Port Authority of New York and New Jersey on bridge scandal charges: 'We are in the process of reviewing the indictments to ascertain what additional steps, if any, we can take to prevent a recurrence of this type of abuse' - statement
New Jersey Gov. Chris Christie on bridge scandal charges: 'Today's charges make clear that what I've said from day 1 is true. I had no knowledge or involvement in the planning or execution of this act' - @GovChristie
US Attorney for New Jersey Paul Fishman asked about culture in Gov. Chris Christie's office following bridge case indictments: 'I don't comment on culture, that's not my expertise. I leave that to other people' - @Record_Melissa
Editor's note: NBC says a report on Thursday ruling out federal charges against New Jersey Gov. Chris Christie in the George Washington Bridge scandal was incorrect. The investigation is continuing. - Jimmy
Editor's note: NBC 4 New York is reporting that a U.S. Justice Department investigation found no link between New Jersey Gov. Chris Christie and the 2013 George Washington Bridge lane closures, according to federal officials. Spokesmen for the Justice Department, FBI and state officials all declined to comment on this report. We're waiting for additional confirmation. - Stephanie
The Fort Lee lane closure scandal, also known as the George Washington Bridge lane closure scandal or Bridgegate, is a U.S. political scandal in which a staff member and political appointees of New Jersey Governor Chris Christie colluded to create traffic jams in Fort Lee, New Jersey by closing lanes at the toll plaza to the George Washington Bridge.
The problems began on Monday, September 9, 2013, when two of three customary eastbound toll lanes for a particular local street entrance were closed to that traffic during morning rush hour. Local officials, emergency services, and the public were not notified of the lane closures, which Fort Lee declared a threat to public safety. The resulting back-ups and gridlock on local streets only ended when the two lanes were reopened on Friday, September 13, 2013 by an order from Port Authority Executive Director Patrick Foye (D). He said that the "hasty and ill-informed decision" could have endangered lives and violated federal and state laws.
The incident was investigated from a few possible motives. The prevailing theory is that the lane closures were retribution against Fort Lee's Mayor Mark Sokolich (D) for not endorsing Christie in the 2013 gubernatorial election. That motive was alleged by federal prosecutors in May 2015, in charges against three New Jersey officials: Bill Baroni, Bridget Anne Kelly and David Wildstein. Wildstein pleaded guilty. The indictment charged that the three conspired to commit fraud by illegally exploiting Port Authorities resources for political ends. Investigators also examined other possible motives.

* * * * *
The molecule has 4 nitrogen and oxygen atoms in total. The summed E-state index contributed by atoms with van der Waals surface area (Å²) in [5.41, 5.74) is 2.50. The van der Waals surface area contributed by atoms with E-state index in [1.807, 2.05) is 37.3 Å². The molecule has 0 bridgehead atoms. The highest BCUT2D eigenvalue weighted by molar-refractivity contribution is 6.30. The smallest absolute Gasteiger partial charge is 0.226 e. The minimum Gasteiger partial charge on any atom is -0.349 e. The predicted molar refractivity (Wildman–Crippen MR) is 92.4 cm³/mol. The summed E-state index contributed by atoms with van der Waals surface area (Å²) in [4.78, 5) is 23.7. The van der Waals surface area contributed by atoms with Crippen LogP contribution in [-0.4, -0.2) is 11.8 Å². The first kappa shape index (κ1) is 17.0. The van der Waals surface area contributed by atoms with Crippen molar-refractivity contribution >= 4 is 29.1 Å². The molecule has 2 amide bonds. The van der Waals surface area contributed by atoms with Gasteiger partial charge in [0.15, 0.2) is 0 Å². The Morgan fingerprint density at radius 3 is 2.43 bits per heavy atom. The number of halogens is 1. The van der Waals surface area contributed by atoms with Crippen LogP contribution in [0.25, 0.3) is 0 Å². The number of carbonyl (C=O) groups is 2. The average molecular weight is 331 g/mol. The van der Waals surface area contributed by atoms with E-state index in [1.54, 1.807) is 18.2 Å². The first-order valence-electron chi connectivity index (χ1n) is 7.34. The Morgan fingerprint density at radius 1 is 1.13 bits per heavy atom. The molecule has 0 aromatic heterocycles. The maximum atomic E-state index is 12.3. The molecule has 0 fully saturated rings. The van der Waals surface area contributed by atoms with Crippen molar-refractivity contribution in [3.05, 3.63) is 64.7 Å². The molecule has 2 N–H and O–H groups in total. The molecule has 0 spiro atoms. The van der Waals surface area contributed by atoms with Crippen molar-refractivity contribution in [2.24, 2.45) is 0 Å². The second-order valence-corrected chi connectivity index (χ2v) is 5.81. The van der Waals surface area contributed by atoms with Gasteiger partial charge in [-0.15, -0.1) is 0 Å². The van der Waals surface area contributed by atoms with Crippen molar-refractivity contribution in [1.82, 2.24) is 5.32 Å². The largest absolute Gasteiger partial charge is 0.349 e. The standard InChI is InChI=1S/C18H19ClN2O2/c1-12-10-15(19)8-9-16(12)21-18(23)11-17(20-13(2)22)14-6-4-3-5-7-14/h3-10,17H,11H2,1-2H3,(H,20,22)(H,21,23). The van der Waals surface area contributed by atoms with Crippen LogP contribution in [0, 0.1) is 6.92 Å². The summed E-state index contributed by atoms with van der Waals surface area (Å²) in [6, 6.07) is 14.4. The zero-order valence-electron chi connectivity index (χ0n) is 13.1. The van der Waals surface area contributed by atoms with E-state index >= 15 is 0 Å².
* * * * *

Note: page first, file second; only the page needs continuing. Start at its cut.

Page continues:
Christie said in a February 2014 interview that he did not know about the lane closures, did not approve or authorize them and only became aware of them from a Wall Street Journal story after the lanes reopened. Christie ordered an internal probe be conducted by law firm Gibson, Dunn & Crutcher. The firm cleared Christie of wrongdoing in their report. The report was criticized for not being able to interview key participants and for reading like a legal brief for Christie's defense.
Investigations centered on several of Christie's appointees and staff, including Wildstein, who ordered the lanes closed, and Baroni, who had told the New Jersey Assembly Transportation Committee that the closures were for a traffic study. Both men resigned following sworn testimony that the two had violated protocols and then had sought to hide their involvement. Kelly, Christie's deputy chief of staff, had emailed Wildstein advising him that it was "time for some traffic problems in Fort Lee". She was fired by Christie, who said she had lied to him about her involvement. Christie's close political adviser and election campaign manager, Bill Stepien, resigned after Christie said that he was disturbed by the tone of Stepiens's emails related to the lane closures. David Samson (R), chairman of the Port Authority, resigned on March 28, 2014.
Christie's political standing and 2016 presidential campaign prospects were harmed by the scandal. As of May 2014, investigations were underway by the United States Attorney for the District of New Jersey, the New Jersey Legislature, and the Port Authority of New York and New Jersey. The New Jersey Attorney General has refused to say if it has launched a probe. At a news conference on May 1, 2015 U.S. Attorney Paul J. Fishman stated that, based upon the evidence that was available, his office would not bring any more charges in the case.